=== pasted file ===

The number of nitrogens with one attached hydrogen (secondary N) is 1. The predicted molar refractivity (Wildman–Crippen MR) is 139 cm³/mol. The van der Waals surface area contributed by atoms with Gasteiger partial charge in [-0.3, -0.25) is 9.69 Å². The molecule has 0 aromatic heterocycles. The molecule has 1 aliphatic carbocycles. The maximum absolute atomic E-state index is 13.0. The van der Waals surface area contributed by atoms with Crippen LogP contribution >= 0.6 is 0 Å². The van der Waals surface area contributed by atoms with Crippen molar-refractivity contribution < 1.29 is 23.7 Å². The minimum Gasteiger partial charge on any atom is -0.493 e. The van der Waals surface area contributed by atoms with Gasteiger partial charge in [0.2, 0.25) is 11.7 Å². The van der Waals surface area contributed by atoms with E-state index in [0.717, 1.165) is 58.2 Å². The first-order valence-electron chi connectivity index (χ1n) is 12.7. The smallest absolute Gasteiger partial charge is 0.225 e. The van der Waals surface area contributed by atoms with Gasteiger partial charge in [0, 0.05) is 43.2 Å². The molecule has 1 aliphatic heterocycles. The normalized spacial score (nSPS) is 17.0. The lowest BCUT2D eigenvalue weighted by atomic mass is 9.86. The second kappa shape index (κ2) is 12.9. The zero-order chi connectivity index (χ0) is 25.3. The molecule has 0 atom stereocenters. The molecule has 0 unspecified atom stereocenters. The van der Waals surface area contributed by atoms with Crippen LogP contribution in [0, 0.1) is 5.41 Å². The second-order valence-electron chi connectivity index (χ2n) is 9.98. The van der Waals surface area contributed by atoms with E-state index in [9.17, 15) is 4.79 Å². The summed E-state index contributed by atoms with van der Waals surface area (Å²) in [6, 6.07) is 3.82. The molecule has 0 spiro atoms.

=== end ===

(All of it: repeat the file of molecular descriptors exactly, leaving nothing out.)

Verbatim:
The number of nitrogens with one attached hydrogen (secondary N) is 1. The predicted molar refractivity (Wildman–Crippen MR) is 139 cm³/mol. The van der Waals surface area contributed by atoms with Gasteiger partial charge in [-0.3, -0.25) is 9.69 Å². The molecule has 0 aromatic heterocycles. The molecule has 1 aliphatic carbocycles. The maximum absolute atomic E-state index is 13.0. The van der Waals surface area contributed by atoms with Crippen LogP contribution >= 0.6 is 0 Å². The van der Waals surface area contributed by atoms with Crippen molar-refractivity contribution < 1.29 is 23.7 Å². The minimum Gasteiger partial charge on any atom is -0.493 e. The van der Waals surface area contributed by atoms with Gasteiger partial charge in [0.2, 0.25) is 11.7 Å². The van der Waals surface area contributed by atoms with E-state index in [0.717, 1.165) is 58.2 Å². The first-order valence-electron chi connectivity index (χ1n) is 12.7. The smallest absolute Gasteiger partial charge is 0.225 e. The van der Waals surface area contributed by atoms with Gasteiger partial charge in [0, 0.05) is 43.2 Å². The molecule has 1 aliphatic heterocycles. The normalized spacial score (nSPS) is 17.0. The lowest BCUT2D eigenvalue weighted by atomic mass is 9.86. The second kappa shape index (κ2) is 12.9. The zero-order chi connectivity index (χ0) is 25.3. The molecule has 0 atom stereocenters. The molecule has 0 unspecified atom stereocenters. The van der Waals surface area contributed by atoms with Crippen LogP contribution in [0, 0.1) is 5.41 Å². The second-order valence-electron chi connectivity index (χ2n) is 9.98. The van der Waals surface area contributed by atoms with E-state index in [9.17, 15) is 4.79 Å². The summed E-state index contributed by atoms with van der Waals surface area (Å²) in [6, 6.07) is 3.82. The molecule has 0 spiro atoms.